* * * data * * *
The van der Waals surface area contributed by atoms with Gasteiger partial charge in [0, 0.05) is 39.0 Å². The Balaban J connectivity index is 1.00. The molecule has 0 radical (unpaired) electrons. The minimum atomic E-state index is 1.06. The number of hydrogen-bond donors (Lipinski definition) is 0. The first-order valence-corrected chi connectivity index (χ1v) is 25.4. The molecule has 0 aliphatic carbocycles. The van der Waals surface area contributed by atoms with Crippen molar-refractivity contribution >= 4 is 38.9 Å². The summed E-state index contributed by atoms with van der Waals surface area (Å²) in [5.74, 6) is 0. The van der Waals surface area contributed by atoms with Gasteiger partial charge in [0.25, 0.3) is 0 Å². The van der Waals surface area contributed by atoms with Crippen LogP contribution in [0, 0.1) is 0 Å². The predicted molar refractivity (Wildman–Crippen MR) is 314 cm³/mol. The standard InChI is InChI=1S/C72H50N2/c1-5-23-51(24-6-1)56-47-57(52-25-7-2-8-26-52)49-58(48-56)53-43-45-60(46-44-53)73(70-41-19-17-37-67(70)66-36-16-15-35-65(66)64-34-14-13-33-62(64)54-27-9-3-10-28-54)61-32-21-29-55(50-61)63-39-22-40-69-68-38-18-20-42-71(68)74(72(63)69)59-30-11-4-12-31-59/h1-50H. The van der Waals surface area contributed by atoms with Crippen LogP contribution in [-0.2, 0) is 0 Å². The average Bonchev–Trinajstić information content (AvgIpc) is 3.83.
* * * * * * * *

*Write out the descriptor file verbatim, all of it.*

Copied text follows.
The van der Waals surface area contributed by atoms with Gasteiger partial charge in [0, 0.05) is 39.0 Å². The Balaban J connectivity index is 1.00. The molecule has 0 radical (unpaired) electrons. The minimum atomic E-state index is 1.06. The number of hydrogen-bond donors (Lipinski definition) is 0. The first-order valence-corrected chi connectivity index (χ1v) is 25.4. The molecule has 0 aliphatic carbocycles. The van der Waals surface area contributed by atoms with Crippen molar-refractivity contribution >= 4 is 38.9 Å². The summed E-state index contributed by atoms with van der Waals surface area (Å²) in [5.74, 6) is 0. The van der Waals surface area contributed by atoms with Gasteiger partial charge in [0.25, 0.3) is 0 Å². The van der Waals surface area contributed by atoms with Crippen LogP contribution in [0, 0.1) is 0 Å². The predicted molar refractivity (Wildman–Crippen MR) is 314 cm³/mol. The standard InChI is InChI=1S/C72H50N2/c1-5-23-51(24-6-1)56-47-57(52-25-7-2-8-26-52)49-58(48-56)53-43-45-60(46-44-53)73(70-41-19-17-37-67(70)66-36-16-15-35-65(66)64-34-14-13-33-62(64)54-27-9-3-10-28-54)61-32-21-29-55(50-61)63-39-22-40-69-68-38-18-20-42-71(68)74(72(63)69)59-30-11-4-12-31-59/h1-50H. The van der Waals surface area contributed by atoms with Crippen LogP contribution in [-0.2, 0) is 0 Å². The average Bonchev–Trinajstić information content (AvgIpc) is 3.83.